Interview: Director Kat Candler on Her Sundance-Selected Short Film, Black Metal
Interview by J. Bennett
The 2013 edition of the annual Sundance Film Festival, which is going down in Park City, Utah, starting on Thursday, will be extra grim and frostbitten this year with the inclusion of Black Metal, a 9-minute short directed by University of Texas film lecturer Kat Candler. The flick features music from Pallbearer, Horned Almighty, and Vesperian Sorrow, and follows the leader of a black-metal band as he copes with a murder committed by one of his fans. We recently had a chance to chat with Candler. Read what she had to say below, and check out the trailer for Black Metal.
REVOLVER What was the inspiration for the Black Metal short?
KAT CANDLER I became pretty fascinated with this idea of "artist's guilt" a few years ago: How an audience reacts to something an artist puts out into the world and how that reaction can come back to haunt them. I looked at A Clockwork Orange a lot and how it was pulled from theaters in England after a series of copy cats. The whole Judas Priest case. I did a bunch of research into bands, movies... My stance is that responsibility lies with whoever holds the gun or the knife, but inevitably as a human being it's hard to shake a feeling of guilt.
I also felt like I hadn't seen the metal scene on screen in a more humanistic light. I wanted to see the theatrics onstage and then more importantly the reality offstage. I'm much more interested in the human element of a metal scene that's very fear-based and horror-based and what those musicians look like at home, with their families, their children, going to the grocery store.
I wrote a feature film that dealt with both of these ideas. It went through a bunch of drafts and will continue to go through a bunch more. With the short, I knew I wanted to make something last summer on the heels of our other short film, Hellion, and so I pulled the first act of the feature and whittled it down to a 13-page script. That's where it started. Hopefully we'll have a bigger film later on when I get back to writing.
How closely does the finished film resemble your initial idea?
That 13-page script got shaved down to a 9-minute film. So we lost a few scenes that ultimately weren't necessary. I have to say for the most part it's definitely what was in my head. We were pretty detailed with how to shoot the show, the house... I had a style and look I was going for. Luckily, I had a fantastic cinematographer, Andrew Droz Palermo, who's mostly shot music videos and a few horror films and a really great Production Designer, Yvonne Boudreaux. We all talked a lot about the look early on. I sent them a bunch of videos of live shows. I loved that red drenched look. They pulled it off beautifully. I tried pretty hard to do my research and talk to a bunch of folks in the scene and go to black metal shows. I discovered some pretty fantastic bands in Austin and in Texas.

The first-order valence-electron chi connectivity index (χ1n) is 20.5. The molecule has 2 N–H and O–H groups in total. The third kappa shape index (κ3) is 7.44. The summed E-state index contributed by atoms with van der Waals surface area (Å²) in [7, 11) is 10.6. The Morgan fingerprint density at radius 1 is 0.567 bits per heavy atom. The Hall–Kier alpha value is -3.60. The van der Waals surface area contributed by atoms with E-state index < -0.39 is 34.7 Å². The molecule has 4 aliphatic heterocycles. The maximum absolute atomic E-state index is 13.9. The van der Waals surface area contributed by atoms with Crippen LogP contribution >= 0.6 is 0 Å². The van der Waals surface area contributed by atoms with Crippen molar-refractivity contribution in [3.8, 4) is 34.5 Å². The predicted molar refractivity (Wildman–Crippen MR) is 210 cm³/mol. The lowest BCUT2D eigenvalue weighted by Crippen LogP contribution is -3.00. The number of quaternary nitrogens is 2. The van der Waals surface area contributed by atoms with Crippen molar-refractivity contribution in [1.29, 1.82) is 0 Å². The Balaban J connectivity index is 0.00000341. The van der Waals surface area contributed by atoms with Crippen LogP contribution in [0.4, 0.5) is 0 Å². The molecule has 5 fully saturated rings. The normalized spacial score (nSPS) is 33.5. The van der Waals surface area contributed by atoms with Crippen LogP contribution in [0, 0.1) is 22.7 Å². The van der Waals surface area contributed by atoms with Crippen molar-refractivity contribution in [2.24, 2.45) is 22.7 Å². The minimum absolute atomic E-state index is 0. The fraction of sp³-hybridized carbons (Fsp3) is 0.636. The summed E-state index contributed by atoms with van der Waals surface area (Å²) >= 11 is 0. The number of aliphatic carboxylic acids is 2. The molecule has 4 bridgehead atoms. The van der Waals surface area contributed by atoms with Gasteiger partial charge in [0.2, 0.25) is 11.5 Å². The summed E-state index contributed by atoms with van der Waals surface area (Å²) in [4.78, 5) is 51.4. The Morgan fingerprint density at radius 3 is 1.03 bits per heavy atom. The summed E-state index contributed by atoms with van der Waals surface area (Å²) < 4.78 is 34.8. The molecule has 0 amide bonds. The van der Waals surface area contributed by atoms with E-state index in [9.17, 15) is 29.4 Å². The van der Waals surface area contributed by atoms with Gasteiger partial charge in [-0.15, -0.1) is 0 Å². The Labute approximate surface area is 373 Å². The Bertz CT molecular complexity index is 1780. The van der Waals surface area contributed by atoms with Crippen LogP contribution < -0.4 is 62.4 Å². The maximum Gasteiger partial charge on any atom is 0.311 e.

Ultimately, I wanted to be pretty respectful and honest about how I put things on screen. I completely understand how guarded and cautious folks can be about their world. I get it. I'd be the same way.
How were you first exposed to black metal as a music genre?
I was never a metal fan growing up. Even though I worked at the college radio station, was friends with the boys who ran the metal show, and went to support all my friends in bands every weekend. But it I was working at Book People in Austin when Lords of Chaos hit the bookshelves in the late '90s. People started passing it around and talking about the Norwegian Black Metal scene. At the time I was really into true crime reading Helter Skelter, In Cold Blood, Bully...so my ears definitely perked up. With that said, I was aware of the Norwegian scene for a while. But not until several years ago did I really get into metal. My husband, who's a total music nerd, started buying all kinds of records, books and pushed it all on me. I finally fell in love with heavy metal. The more I got into it, the more the idea of bringing it to a screen materialized. But to be perfectly honest, I'm more of a death-metal, thrash-metal kind of girl.